Evaluation of anal sphincter resistance and distensibility in healthy controls using EndoFLIP ©
Article first published online: 17 OCT 2012
© 2012 Blackwell Publishing Ltd
Neurogastroenterology & Motility
Volume 24, Issue 12, pages e591–e599, December 2012
How to Cite
Alqudah, M. M., Gregersen, H., Drewes, A. M. and McMahon, B. P. (2012), Evaluation of anal sphincter resistance and distensibility in healthy controls using EndoFLIP ©. Neurogastroenterology & Motility, 24: e591–e599. doi: 10.1111/nmo.12028
- Issue published online: 26 NOV 2012
- Article first published online: 17 OCT 2012
- Received: 13 December 2011 Accepted for publication: 17 September 2012
- fecal incontinence;
- functional lumen imaging probe
Background Ano-rectal disorders are common in the general population. Although they are not life threatening conditions, they do represent a social stigma and a reduced quality of life for the sufferer. The underlying physiology of muscle function contributing to ano-rectal competence is complex and there is room for a much better understanding so that treatments can improve.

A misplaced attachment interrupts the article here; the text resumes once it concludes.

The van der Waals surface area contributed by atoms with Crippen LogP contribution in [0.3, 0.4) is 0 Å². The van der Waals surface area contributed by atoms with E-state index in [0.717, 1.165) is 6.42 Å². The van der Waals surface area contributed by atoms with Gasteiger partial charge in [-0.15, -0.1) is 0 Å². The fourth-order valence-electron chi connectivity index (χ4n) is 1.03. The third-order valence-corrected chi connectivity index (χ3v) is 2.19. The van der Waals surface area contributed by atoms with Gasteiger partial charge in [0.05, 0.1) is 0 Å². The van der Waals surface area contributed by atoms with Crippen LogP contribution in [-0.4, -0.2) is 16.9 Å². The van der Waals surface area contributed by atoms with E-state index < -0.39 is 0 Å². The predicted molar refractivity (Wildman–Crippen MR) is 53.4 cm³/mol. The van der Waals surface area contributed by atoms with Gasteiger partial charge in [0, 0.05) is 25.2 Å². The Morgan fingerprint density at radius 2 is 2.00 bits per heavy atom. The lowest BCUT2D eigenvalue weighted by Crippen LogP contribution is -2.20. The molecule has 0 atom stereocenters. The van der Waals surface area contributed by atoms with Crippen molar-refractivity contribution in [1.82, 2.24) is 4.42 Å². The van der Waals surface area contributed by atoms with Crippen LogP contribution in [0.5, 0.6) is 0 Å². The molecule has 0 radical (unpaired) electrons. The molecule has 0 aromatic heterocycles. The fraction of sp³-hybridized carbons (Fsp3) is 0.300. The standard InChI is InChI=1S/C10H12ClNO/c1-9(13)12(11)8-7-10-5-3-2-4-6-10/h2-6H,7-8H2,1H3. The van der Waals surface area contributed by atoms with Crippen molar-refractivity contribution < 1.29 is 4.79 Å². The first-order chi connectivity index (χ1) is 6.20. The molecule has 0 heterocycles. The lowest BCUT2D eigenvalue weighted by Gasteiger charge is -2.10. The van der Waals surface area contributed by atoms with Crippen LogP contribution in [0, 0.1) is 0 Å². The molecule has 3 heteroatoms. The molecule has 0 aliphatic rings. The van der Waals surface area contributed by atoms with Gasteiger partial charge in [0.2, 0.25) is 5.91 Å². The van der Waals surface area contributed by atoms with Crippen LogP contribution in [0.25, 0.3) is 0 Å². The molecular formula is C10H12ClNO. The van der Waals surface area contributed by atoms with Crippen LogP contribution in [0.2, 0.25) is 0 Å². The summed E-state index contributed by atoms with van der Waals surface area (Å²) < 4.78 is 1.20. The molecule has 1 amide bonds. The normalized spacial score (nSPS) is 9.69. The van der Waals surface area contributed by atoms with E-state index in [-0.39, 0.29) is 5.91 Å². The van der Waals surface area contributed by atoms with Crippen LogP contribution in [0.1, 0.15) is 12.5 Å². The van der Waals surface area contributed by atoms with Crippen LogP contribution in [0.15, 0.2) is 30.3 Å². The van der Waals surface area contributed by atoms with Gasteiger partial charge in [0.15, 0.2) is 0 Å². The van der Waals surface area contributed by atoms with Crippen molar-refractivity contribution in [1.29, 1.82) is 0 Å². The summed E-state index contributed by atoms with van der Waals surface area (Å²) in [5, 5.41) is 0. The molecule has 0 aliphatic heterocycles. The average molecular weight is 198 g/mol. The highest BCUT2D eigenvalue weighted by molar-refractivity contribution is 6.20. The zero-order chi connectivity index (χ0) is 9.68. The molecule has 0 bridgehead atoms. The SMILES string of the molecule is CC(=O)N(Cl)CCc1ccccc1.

Methods A cylindrically shaped, liquid filled bag (12 cm long), mounted on a catheter was inserted into the anus and positioned straddling the ano-rectal region in 20 healthy volunteers (10 females). Series of volume-controlled distensions (40 mL min−1 to 40 mL) were carried out and data on 16 CSA at 5 mm apart and bag pressure were recorded. Provocative tests using squeeze and cough at bag volumes of 20, 30, and 40 mL were carried out.
Key Results Ramp distension of the anal canal showed that the opening pressure for females (mean, 11 mmHg) was higher than for males (mean, 5 mmHg) (P < 0.001). Geometric profile of the anal canal at low distension volumes showed narrow bands at proximal and distal ends of the anal profile and shortening of a middle narrow zone at higher volumes. Inter-individual differences were observed in the behavior of the proximal end and the distal end of the anal profile during squeeze.
Conclusions & Inferences This distensibility technique provides an important new way of studying the anal canal and hence may have a role in testing sphincter competence in patients with disorders.